Friday, July 20, 2007

Good quote

"The late, great Mennonite theologian, John Howard Yoder, distinguished his historic pacifism from liberal pacifism precisely in respect to differing views of human nature. Liberal pacifism is a tool for achieving peace believing that it can be realized through discussion, negotiation, and increased appreciation of human and societal differences. Historic pacifism, on the other hand, is not a tool, but a way of life for followers of Jesus who understand that they live in a world at war, and that there are those who, no matter how nicely and kindly they are treated, and no matter how much they are helped, will kill whether the enemy is armed or not."
- Allan R. Bevere, from a fine blog post

8 comments:

Roda Zone said...

Keith...under what circumstances would you see any armed conflict as "just?" Do you consider our intervention in Bosnia to halt the ethnic cleansing of muslims to be unjust? Do you consider the possibility of military involvement in Sudan "Just?"

I'm not being flippant here, I really want your response. I am and always will be a "just war" guy. Hitler, Bin Laden, Saddam, and other thugs cared nothing about the loss of innocent life. They viewed non-violence and peacemaking as opportunities for greater power. They broke treaties, defied human rights and international law and used their authority to perpetrate further evil.

How do we stand up to evil if pure pacifism is our only tool?

Write back...

Keith McIlwain said...

We stand up to evil through nonviolence. Just because they are violent doesn't mean we should be like them; rather, we should be like Jesus.

They (the evil forces of this world) can kill us, but ultimately we will rest with the Lord. Nonviolence isn't a strategy to defeat tyrants, it's an expression of faithfulness, it's trying to be like Jesus in the midst of violence, hate, and chaos. The world may kill, but God will honor our Christ-like faithfulness.

Eric said...

Thank you, Keith, for daring to place Christocentric pacifism before us once again. The issue always seems to generate passionate responses, doesn't it?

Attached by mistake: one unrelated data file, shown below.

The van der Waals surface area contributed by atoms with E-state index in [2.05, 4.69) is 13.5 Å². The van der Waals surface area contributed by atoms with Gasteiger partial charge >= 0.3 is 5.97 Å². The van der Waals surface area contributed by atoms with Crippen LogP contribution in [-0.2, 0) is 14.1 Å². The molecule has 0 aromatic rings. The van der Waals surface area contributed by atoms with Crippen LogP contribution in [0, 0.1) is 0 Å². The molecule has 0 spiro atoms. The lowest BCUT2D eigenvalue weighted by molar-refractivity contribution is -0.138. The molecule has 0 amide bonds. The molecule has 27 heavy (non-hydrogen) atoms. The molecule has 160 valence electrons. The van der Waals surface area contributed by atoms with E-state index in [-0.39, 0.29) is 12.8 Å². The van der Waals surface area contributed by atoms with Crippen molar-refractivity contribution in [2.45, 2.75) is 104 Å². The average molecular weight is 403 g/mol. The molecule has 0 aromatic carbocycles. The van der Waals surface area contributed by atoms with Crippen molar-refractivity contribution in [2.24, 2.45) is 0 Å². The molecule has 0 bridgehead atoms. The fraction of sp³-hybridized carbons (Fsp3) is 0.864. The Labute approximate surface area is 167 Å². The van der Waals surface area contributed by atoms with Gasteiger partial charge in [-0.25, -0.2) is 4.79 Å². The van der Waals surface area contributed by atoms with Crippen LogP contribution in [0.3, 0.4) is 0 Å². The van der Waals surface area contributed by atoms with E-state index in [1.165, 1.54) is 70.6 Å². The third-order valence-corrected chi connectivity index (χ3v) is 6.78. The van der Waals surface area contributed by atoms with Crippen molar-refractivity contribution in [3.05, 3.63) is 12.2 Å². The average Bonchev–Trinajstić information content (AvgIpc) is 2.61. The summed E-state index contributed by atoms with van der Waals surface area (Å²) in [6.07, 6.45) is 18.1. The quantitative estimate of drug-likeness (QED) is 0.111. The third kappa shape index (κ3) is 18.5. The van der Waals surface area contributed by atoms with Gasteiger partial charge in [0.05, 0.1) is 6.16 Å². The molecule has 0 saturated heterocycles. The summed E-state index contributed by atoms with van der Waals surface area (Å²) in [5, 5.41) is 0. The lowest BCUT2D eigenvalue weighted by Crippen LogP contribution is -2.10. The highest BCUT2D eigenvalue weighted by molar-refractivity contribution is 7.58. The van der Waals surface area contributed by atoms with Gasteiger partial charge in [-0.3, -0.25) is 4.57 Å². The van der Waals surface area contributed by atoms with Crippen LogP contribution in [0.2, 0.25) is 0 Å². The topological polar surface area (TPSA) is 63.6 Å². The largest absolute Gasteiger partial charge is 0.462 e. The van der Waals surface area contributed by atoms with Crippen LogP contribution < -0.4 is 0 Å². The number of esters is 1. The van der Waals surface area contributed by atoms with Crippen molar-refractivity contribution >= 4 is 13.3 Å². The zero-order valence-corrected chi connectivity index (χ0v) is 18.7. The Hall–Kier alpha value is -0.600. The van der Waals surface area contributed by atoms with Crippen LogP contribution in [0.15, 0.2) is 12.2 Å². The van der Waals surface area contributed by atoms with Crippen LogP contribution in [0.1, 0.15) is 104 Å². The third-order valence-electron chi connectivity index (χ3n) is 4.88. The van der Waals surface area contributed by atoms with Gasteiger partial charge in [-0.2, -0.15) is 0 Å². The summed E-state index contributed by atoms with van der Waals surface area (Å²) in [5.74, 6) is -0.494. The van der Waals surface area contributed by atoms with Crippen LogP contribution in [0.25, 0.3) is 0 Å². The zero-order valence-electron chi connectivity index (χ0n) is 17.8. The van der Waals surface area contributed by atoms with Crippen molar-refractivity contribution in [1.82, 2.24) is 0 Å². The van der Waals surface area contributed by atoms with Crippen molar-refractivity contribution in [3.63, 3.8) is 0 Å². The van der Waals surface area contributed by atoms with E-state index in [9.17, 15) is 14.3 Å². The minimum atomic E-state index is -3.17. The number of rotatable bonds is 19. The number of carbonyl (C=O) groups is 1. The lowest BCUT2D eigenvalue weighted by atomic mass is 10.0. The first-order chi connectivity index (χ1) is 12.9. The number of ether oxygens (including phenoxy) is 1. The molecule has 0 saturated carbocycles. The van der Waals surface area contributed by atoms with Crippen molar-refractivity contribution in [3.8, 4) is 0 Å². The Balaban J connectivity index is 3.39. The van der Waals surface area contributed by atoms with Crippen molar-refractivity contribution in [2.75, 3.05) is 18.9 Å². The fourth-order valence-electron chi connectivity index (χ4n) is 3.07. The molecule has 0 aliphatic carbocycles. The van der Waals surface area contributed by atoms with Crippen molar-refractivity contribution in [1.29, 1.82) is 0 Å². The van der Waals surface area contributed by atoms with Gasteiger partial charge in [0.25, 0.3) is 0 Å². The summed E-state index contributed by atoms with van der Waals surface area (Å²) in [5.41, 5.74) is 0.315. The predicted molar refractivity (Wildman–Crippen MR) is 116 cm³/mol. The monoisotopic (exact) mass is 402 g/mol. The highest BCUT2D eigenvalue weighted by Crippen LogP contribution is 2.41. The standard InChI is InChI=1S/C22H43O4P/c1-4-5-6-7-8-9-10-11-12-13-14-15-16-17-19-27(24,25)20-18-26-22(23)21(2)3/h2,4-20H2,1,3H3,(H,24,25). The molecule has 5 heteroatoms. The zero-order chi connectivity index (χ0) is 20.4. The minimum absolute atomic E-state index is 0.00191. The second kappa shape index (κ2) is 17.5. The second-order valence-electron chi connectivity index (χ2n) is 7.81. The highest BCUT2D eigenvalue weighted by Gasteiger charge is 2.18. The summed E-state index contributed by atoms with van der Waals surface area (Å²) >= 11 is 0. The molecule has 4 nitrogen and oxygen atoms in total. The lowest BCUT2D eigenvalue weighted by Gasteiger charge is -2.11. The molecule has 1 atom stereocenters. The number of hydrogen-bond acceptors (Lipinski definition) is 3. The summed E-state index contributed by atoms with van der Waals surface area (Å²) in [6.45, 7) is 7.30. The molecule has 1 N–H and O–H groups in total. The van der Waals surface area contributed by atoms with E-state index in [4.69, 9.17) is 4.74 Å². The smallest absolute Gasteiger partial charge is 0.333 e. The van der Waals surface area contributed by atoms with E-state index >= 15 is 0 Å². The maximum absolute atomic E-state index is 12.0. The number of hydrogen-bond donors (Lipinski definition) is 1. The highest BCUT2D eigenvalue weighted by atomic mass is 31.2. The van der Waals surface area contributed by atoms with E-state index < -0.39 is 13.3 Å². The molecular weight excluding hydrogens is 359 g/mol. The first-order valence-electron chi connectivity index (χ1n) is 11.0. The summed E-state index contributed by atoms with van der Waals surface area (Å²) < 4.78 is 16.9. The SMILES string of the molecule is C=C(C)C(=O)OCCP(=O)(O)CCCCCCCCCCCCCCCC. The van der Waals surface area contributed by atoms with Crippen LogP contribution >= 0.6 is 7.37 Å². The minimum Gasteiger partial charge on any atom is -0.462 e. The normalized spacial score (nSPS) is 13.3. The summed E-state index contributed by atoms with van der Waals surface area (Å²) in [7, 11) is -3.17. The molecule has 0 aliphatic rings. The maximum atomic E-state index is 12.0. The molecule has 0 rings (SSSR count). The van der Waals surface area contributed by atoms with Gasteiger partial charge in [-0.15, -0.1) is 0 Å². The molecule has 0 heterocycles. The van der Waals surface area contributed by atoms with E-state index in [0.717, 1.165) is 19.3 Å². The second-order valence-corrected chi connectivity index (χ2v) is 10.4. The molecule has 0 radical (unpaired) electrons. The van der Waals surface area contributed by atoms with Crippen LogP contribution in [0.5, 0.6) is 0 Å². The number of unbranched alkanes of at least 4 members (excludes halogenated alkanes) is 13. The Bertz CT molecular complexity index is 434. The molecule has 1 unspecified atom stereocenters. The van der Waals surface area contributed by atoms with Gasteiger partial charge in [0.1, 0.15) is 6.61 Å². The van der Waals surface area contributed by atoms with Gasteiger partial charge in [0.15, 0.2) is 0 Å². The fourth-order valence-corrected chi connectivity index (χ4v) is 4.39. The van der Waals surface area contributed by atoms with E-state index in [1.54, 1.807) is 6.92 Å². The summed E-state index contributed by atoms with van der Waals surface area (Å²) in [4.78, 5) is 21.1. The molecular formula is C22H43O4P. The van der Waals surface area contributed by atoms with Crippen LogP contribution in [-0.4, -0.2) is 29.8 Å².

Yoder's quote reminds us that pacifism, as a theological response, will never make "sense" to a world that is conditioned to see things dualistically and militaristically.

Whether or not one agrees or disagrees with Christocentric pacifism, it cannot be dismissed from our theological discourse. Christocentric pacifism, as you suggest, is a way of life, not a political strategy.

I'm reminded of a point that Yoder made frequently: The word "martyr" literally means "witness," not "victim." The way we die, in other words, is every bit as much a part of our kingdom-work as the way we live.

Roda Zone said...

Keith...I see where you are coming from and your theology is pure. But what about the value of human life? Should we merely become cannon fodder for those who would destroy? I think there is a purpose to our lives and that dignity, justice, equality are values that God has placed upon human life. He wants us to have abundant life not just in the life to come, but in this life as well. I guess I struggle with the idea of martyrdom when I see it being so perverted in our world today.

Keith McIlwain said...

Randy...

"But what about the value of human life?" Being nonviolent, in my view, and refusing to kill, shows an extremely high regard for all human life...so much so that taking a life is unthinkable.

"Should we merely become cannon fodder for those who would destroy?" Yes, if necessary. Hopefully not.

"I think there is a purpose to our lives and that dignity, justice, equality are values that God has placed upon human life. He wants us to have abundant life not just in the life to come, but in this life as well." I agree completely, but the abundant life doesn't have to mean killing others in order to achieve (or secure) abundance.

I also agree that the concept of martyrdom has been really abused, esp. in recent years. We have to remember that the word "martyr" means "witness", and, even in difficult circumstances, we should be the best witnesses we can, even if that means our own death.

Roda Zone said...

Keith...good response. I guess I'm justa "just war" person at heart. I respect your position and in a perfect world what you are saying is dead on. But how do we then deal with the thugs of history and with the very real threat of terrorism?

Keith McIlwain said...

Through prayer, confession, the Eucharist, nonviolence...all of which are far more powerful than terror, guns, and bombs.

Greg Cox said...

Good stuff here, Keith. Way too much for most people to digest. Yoder is so packed and dense that it takes a whole course on Attitudes on War and Peace to even touch the surface. Thanks for beginning a conversation.